D-Day survivor remembers 75 years later: “I had confidence that we would win.”

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From his home in Greene County, 98-year-old Arthur Ricker can see the mountains. But when he closes his eyes, he can still see Utah Beach just as it was 75 years ago.

“Thank God I survived it,” Ricker said.

A combat engineer with the Army’s 4th Infantry Di​​​​​​vision, Ricker had spent months training for what seemed to him like every conceivable combat situation.    He said his Division almost got sent to North Africa.

But then when he and others were trained for an amphibious landing attack, “We knew something was brewing,” he said.

Ricker said as his transport arrived on the coast of France, he knew that death was a strong possibility.  “There was a lot of thoughts running through mind about what was in store for us,” he recalls.

As bullets came at them like rain, Ricker said he immediately sensed that death was all around.

“One of my friends was standing about five or six feet from me, and they killed him.”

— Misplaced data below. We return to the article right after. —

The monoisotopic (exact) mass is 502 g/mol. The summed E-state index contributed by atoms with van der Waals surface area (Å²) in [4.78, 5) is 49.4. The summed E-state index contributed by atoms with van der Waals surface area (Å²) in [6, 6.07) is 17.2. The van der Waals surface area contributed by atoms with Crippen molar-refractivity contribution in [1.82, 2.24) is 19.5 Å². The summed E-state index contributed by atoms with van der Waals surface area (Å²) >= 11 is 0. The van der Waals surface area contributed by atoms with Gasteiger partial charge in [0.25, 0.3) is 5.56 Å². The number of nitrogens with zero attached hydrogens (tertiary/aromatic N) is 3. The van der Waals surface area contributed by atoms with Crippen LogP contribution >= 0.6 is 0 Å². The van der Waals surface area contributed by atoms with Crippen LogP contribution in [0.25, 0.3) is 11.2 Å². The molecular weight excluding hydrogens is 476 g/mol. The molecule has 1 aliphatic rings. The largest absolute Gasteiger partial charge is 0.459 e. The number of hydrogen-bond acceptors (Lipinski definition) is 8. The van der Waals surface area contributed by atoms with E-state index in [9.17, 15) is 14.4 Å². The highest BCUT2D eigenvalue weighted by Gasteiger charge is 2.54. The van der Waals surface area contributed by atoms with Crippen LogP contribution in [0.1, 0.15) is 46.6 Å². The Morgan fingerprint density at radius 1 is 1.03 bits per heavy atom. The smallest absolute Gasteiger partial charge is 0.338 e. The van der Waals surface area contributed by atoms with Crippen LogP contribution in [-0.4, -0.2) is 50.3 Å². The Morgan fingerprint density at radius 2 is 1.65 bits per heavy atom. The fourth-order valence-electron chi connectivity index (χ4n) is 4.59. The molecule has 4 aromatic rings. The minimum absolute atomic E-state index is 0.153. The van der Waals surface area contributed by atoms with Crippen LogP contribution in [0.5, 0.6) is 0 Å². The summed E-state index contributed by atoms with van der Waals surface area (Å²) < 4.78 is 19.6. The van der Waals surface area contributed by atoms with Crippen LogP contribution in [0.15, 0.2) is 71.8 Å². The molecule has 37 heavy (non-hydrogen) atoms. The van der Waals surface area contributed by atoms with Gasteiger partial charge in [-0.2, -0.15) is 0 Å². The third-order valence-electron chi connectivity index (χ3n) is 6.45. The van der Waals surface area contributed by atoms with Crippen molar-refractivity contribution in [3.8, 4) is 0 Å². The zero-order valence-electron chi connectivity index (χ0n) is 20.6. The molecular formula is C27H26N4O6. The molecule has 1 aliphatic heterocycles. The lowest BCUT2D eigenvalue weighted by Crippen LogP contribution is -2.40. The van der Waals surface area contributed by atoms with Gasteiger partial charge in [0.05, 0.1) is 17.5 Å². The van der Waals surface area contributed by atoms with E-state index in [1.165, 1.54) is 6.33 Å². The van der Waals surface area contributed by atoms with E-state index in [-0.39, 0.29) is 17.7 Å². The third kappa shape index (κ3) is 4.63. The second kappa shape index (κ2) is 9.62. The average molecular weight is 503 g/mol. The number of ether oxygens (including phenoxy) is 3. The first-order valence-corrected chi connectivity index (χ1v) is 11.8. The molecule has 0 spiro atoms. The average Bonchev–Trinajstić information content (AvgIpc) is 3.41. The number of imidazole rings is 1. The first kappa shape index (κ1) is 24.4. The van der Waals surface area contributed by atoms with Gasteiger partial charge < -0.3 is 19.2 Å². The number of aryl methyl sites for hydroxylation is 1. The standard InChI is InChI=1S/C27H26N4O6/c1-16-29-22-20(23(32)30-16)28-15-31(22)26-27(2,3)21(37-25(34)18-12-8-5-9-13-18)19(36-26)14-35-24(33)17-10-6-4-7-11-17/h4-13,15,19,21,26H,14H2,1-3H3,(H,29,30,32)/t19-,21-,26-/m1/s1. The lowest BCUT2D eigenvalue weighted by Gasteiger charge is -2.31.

But Ricker pressed on, tasked with the duty of clearing roads of traps and mines.  “Anyway to make something to kill you – that was their motive.  And they had many ways to kill you.”

In his pocket, Ricker carried a New Testament that an English chaplain had given him before the invasion.   Inside the front cover, he wrote “June 6, 1944.”

“Thank the Lord he took care of me,” Ricker said. “The main thing you wanted to do was… you wanted to survive.”  

Why was Ricker willing to risk his own life that day?    Was it simply because he’d been told to?

Ricker says he knew the fight was about more than liberating Europe.   He was fighting to keep his homeland from facing what had happened to the people of Europe.

“The main thing I thought about was…. this could happen to our country.  And I didn’t want it to happen. So that gave us hope.”

D-Day was the beginning of the end of Hitler’s plans for global domination.   But for Arthur Ricker, it was just the beginning of the bloody conflicts that took him to the Battle of the Bulge and German concentration camps.

In all, 4,414 Allied troops died in the D-Day Invasion.

Ricker says he always knew the USA would win.  “I had confidence in our Government,  And I think our government did us well.  They are to be commended.”

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